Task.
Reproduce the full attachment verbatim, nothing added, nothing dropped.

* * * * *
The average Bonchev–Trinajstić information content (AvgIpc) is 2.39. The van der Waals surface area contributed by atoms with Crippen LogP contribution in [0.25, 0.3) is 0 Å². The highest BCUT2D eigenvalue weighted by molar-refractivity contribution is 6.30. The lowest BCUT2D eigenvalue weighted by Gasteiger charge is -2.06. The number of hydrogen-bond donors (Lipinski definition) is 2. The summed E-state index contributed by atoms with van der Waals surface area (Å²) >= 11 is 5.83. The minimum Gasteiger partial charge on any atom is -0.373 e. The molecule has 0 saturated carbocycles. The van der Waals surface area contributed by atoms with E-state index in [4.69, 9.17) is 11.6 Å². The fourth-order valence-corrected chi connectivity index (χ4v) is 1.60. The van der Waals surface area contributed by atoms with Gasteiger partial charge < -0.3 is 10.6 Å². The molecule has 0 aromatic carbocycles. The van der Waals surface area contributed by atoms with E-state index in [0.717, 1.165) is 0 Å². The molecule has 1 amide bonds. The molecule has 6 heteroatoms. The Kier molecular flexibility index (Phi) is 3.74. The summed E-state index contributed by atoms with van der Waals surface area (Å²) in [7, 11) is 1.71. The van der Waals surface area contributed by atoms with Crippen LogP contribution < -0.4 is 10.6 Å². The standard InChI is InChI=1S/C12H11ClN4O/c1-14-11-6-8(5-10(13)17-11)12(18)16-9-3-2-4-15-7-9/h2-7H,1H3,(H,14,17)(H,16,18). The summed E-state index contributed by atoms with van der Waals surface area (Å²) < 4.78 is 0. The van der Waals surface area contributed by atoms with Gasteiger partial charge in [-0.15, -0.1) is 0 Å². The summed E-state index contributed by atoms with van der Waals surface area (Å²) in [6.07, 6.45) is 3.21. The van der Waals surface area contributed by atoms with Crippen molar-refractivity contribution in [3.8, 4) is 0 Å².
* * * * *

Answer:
The average Bonchev–Trinajstić information content (AvgIpc) is 2.39. The van der Waals surface area contributed by atoms with Crippen LogP contribution in [0.25, 0.3) is 0 Å². The highest BCUT2D eigenvalue weighted by molar-refractivity contribution is 6.30. The lowest BCUT2D eigenvalue weighted by Gasteiger charge is -2.06. The number of hydrogen-bond donors (Lipinski definition) is 2. The summed E-state index contributed by atoms with van der Waals surface area (Å²) >= 11 is 5.83. The minimum Gasteiger partial charge on any atom is -0.373 e. The molecule has 0 saturated carbocycles. The van der Waals surface area contributed by atoms with E-state index in [4.69, 9.17) is 11.6 Å². The fourth-order valence-corrected chi connectivity index (χ4v) is 1.60. The van der Waals surface area contributed by atoms with Gasteiger partial charge < -0.3 is 10.6 Å². The molecule has 0 aromatic carbocycles. The van der Waals surface area contributed by atoms with E-state index in [0.717, 1.165) is 0 Å². The molecule has 1 amide bonds. The molecule has 6 heteroatoms. The Kier molecular flexibility index (Phi) is 3.74. The summed E-state index contributed by atoms with van der Waals surface area (Å²) in [7, 11) is 1.71. The van der Waals surface area contributed by atoms with Crippen LogP contribution < -0.4 is 10.6 Å². The standard InChI is InChI=1S/C12H11ClN4O/c1-14-11-6-8(5-10(13)17-11)12(18)16-9-3-2-4-15-7-9/h2-7H,1H3,(H,14,17)(H,16,18). The summed E-state index contributed by atoms with van der Waals surface area (Å²) < 4.78 is 0. The van der Waals surface area contributed by atoms with Gasteiger partial charge in [-0.15, -0.1) is 0 Å². The summed E-state index contributed by atoms with van der Waals surface area (Å²) in [6.07, 6.45) is 3.21. The van der Waals surface area contributed by atoms with Crippen molar-refractivity contribution in [3.8, 4) is 0 Å².